Covid-19: Can France’s ethical support units help doctors make challenging decisions?BMJ 2020; 369 doi: https://doi.org/10.1136/bmj.m1291 (Published 02 April 2020) Cite this as: BMJ 2020;369:m1291
With more than 2600 deaths and 40 000 cases of covid-19 recorded in France, hospitals in the Ile de France region surrounding Paris have been preparing for a tipping point in the week beginning Monday 30 March, when their 2000 intensive care unit (ICU) beds are expected to be full.
“We will have to make terrible choices about who will or will not be admitted to ICUs,” Bertrand Guidet, head of the ICU at Saint Antoine Hospital in Paris, told The BMJ. “We have never had to make such difficult decisions.”
Doctors will have to make far more decisions than usual on whether to treat patients or withdraw treatment from those who are too ill to benefit. But in addition, because of shortages of beds or ventilators, doctors will increasingly have to choose one patient over another when both could benefit from treatment.
Each of France’s 13 regions will now have an “ethical support unit”—made up of experts in emergency medicine, geriatrics, palliative care, medical ethics, philosophy, ethics, and law, as well as representatives of patient groups and civil society—to support hospital staff, GPs, and the public as these decisions are made.
The units will also provide psychological support to medical professionals and will support the public and the state as they grapple with all sorts of ethical issues arising from the covid-19 epidemic. Two psychological support units, contactable by telephone, are also being set up in each region to support all medical workers as they work in crisis conditions that are widely being compared to wartime.
University hospitals already have systems in place to support doctors who constantly make decisions. The regional ethical support units will provide additional reassurance to those hospitals in complex cases. These units may well be the only source of a second opinion for smaller hospitals, GPs, patients, and their families.
ICU doctors seeking reassurance about a decision or, for example, GPs who disagree with a refusal by paramedics to transport a patient to hospital because of a lack of beds, will be able to call their regional support unit, which will provide rapid advice to all involved.
Detailed recommendations for medical professionals on how to triage patients with covid-19 in an ethically acceptable way were issued to French doctors last week.1 Under the guidance, which Guidet helped to write, patients must be assessed on a combination of factors to decide which patients have the greatest chance of survival and the most life years to gain from surviving. These factors include:
The patient’s wishes
The patient’s baseline condition: age, frailty score (using the French clinical frailty score or GIR frailty score, the Katz index, and the World Health Organization’s performance index score if already known), nutritional status, and cognitive status
The severity of the virus: respiratory failure and organ failure, measured using a SOFA (sequential organ failure assessment) score
The potential life years to be gained, and
The availability of beds and ventilators.
Depending on how each patient measures against others on the above criteria combined, the patient should either be admitted to ICU, receive palliative care only, or be offered care that does not require intubation. If a patient is dying the guidance specifies that at least one relative should be allowed to be present, using suitable protective equipment.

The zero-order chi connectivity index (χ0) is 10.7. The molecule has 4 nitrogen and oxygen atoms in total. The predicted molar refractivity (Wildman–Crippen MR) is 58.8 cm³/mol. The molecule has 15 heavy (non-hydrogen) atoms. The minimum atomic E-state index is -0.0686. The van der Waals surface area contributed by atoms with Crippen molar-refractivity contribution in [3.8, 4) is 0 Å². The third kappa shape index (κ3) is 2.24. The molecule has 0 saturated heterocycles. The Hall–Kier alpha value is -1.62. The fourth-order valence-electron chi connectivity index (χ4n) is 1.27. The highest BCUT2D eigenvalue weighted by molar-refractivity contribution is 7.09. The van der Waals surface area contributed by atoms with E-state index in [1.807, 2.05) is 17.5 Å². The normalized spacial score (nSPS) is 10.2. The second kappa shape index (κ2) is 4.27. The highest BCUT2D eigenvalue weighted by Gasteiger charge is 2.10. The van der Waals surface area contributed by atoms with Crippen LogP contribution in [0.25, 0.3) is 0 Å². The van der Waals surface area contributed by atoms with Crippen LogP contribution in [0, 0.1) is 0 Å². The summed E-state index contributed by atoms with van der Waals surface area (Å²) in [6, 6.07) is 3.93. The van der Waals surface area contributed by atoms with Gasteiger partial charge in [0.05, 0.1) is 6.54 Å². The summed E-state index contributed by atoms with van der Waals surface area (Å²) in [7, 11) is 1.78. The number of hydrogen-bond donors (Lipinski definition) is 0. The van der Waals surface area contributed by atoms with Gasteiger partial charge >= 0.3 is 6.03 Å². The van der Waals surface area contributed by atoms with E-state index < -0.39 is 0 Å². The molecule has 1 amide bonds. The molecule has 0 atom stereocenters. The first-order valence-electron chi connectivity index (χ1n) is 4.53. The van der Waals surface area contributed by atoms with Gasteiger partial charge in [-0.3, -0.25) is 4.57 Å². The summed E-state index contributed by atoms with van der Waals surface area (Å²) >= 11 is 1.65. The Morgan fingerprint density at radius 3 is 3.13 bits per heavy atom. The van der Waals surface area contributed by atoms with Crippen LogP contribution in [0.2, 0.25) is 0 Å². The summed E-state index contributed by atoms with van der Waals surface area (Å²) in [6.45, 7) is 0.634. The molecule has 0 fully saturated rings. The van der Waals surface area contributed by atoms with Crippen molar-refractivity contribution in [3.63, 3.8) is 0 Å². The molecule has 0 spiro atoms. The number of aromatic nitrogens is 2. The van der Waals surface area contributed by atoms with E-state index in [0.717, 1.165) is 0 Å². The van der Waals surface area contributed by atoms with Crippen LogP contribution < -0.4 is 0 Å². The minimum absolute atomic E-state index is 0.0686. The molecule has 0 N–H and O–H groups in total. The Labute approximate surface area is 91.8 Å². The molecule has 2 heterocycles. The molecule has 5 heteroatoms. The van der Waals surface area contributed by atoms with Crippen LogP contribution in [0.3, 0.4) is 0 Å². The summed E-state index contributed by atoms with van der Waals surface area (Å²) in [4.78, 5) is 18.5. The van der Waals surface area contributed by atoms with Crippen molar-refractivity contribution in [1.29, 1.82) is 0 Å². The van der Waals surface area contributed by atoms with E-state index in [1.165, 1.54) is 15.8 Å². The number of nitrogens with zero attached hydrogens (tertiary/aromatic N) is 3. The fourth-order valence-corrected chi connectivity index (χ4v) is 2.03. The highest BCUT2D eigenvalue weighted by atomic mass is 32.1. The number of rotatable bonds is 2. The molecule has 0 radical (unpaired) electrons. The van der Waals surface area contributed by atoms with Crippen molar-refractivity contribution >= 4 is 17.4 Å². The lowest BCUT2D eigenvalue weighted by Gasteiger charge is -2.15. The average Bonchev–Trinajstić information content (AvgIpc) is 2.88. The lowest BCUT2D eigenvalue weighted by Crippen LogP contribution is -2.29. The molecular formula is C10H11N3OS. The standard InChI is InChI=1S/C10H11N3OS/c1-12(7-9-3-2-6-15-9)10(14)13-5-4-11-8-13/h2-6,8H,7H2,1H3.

One of the peculiarities of covid-19, says Guidet, is that many patients need 3-4 weeks of intensive care. The guidance advises that ICU patients should be reassessed every two days and that treatment should be withdrawn if they no longer meet the criteria for treatment.
Appeals for clarity
In Paris, to try to maximise ICU capacity, hospitals are considering whether two patients could share a ventilator (a procedure already approved for use in New York2) and whether tracheotomies could be carried out to help wean patients off ventilators when they are ready, says Guidet.
In Normandy, where hospitals have not yet reached full capacity, the ethical support unit currently provides more of a public communications role. It has responded to appeals from the public for clarity on issues such as how many relatives may attend births or visit newborns in maternity wards (currently set at 1) and how many people may attend funerals (not more than 20). All regional units can report their findings on such issues to a national ethical support unit, which then announces national rules.
Gregoire Moutel, professor of medicine at Caen and Rouen University Hospital, who leads the Normandy ethical support unit, says, “One of our roles is to provide clarity and stop debate over why there is one rule in one part of the country and a different rule somewhere else.” Some of the unit’s decisions are given verbally—when they are urgent—and some others, such as the decisions on rules for maternity wards and funerals, are recorded in writing.
“We are here to help medical staff respond to the demands of the public and provide a space for public debate on these issues,” Moutel told The BMJ. “This will help when it comes to managing the aftermath of this crisis.”
Competing interests: I have read and understood BMJ policy on declaration of interests and have no relevant interests to declare.
Provenance and peer review: Commissioned; not externally peer reviewed.
This article is made freely available for use in accordance with BMJ's website terms and conditions for the duration of the covid-19 pandemic or until otherwise determined by BMJ. You may use, download and print the article for any lawful, non-commercial purpose (including text and data mining) provided that all copyright notices and trade marks are retained.https://bmj.com/coronavirus/usage